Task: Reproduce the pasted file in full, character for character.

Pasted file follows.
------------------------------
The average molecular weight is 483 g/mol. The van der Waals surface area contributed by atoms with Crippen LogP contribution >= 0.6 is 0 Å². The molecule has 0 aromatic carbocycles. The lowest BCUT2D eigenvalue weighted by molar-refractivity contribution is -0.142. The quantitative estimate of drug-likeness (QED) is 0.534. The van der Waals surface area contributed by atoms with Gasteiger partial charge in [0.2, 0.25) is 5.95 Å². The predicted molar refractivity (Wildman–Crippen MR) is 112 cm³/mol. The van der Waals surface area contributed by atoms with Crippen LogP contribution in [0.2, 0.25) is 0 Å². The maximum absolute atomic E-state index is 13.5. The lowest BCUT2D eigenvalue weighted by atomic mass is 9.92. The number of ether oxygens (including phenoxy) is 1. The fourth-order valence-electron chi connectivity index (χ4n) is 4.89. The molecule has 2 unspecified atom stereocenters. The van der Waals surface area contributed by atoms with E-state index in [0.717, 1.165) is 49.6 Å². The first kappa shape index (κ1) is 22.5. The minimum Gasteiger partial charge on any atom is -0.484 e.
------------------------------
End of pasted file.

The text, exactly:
The average molecular weight is 483 g/mol. The van der Waals surface area contributed by atoms with Crippen LogP contribution >= 0.6 is 0 Å². The molecule has 0 aromatic carbocycles. The lowest BCUT2D eigenvalue weighted by molar-refractivity contribution is -0.142. The quantitative estimate of drug-likeness (QED) is 0.534. The van der Waals surface area contributed by atoms with Gasteiger partial charge in [0.2, 0.25) is 5.95 Å². The predicted molar refractivity (Wildman–Crippen MR) is 112 cm³/mol. The van der Waals surface area contributed by atoms with Crippen LogP contribution in [0.2, 0.25) is 0 Å². The maximum absolute atomic E-state index is 13.5. The lowest BCUT2D eigenvalue weighted by atomic mass is 9.92. The number of ether oxygens (including phenoxy) is 1. The fourth-order valence-electron chi connectivity index (χ4n) is 4.89. The molecule has 2 unspecified atom stereocenters. The van der Waals surface area contributed by atoms with E-state index in [0.717, 1.165) is 49.6 Å². The first kappa shape index (κ1) is 22.5. The minimum Gasteiger partial charge on any atom is -0.484 e.